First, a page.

Oct 11 2012
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Egypt May Sell $1 Bln Sukuk to Plug Budget Deficit -Official
Thursday, Oct 11, 2012
(This article was first published Wednesday.)
CAIRO (Zawya Dow Jones)--Egypt, which is struggling to boost its floundering economy, may tap the Islamic debt market for the first time ever this year to help finance its spending plans, according to an adviser to the country's minister of finance.
"We are ready to launch a sukuk to fill the budget gap deficit as well as financing infrastructure projects," Sami Khallaf said at a conference in Cairo. "We have already submitted a project of sovereign sukuks."
Egypt's finance minister last month predicted a significant budget shortfall during the 2012/13 fiscal year, after saying its budget deficit for the last fiscal year reached 11% of the country's gross domestic product versus an earlier projection of 8.6%.
"The law is already in its final stage," Mr. Khallaf said. "We agreed we wouldn't stop until we get it to the president or until the parliament reconvenes."
Egypt's economy was devastated by a revolution that ended last February, and the country's new government has been on a global charm offensive to attract new investment and aid loan packages from foreign countries and international financial institutions. The country's prime minister this week said the government aims to achieve economic growth of 7.5% within the next five years by attracting new foreign investment.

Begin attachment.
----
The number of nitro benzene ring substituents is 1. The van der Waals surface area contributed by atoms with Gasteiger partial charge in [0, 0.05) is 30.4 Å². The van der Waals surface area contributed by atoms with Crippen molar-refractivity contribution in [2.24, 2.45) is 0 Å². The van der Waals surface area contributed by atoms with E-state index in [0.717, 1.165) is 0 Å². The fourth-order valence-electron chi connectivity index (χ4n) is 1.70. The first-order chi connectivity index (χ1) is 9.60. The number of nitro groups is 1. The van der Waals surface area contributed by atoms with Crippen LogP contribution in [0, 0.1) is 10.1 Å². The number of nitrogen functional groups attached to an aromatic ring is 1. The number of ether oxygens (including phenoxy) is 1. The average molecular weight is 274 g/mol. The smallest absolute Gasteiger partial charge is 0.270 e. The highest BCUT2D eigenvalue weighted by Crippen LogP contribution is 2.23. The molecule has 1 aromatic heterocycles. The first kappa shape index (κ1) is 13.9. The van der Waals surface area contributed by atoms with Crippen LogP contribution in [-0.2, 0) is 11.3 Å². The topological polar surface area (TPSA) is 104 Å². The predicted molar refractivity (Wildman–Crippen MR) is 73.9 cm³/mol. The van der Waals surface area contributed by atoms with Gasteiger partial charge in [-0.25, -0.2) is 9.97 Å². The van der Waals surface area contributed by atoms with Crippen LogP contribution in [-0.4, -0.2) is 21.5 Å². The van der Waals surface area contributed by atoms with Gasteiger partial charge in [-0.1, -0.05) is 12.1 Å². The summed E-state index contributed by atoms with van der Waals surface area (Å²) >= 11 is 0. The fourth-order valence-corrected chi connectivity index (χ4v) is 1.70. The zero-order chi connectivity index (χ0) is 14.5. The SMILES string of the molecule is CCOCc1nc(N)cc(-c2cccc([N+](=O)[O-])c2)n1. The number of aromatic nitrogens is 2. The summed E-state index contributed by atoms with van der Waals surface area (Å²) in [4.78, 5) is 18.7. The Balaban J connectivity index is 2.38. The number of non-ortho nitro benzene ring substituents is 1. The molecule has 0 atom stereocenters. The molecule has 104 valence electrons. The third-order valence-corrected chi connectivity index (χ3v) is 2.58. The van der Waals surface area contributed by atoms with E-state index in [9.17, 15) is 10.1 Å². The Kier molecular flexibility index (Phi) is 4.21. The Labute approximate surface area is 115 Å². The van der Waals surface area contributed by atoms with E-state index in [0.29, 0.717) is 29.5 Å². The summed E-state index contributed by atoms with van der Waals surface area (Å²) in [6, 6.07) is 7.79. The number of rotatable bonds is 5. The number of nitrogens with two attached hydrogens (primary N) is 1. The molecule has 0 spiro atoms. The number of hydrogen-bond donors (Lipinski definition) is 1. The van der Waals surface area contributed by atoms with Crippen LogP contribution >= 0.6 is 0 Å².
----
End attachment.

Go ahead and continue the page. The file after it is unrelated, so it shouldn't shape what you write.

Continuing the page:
The country is also in the midst of negotiations for a $4.8 billion loan from the International Monetary Fund that would help mend its gaping budget deficit, shore up its withering foreign currency reserves and, most importantly, help resurrect investor confidence.
"Nobody will buy this [bond] until the IMF deal is signed and paid,"
Mr. Khallaf said.
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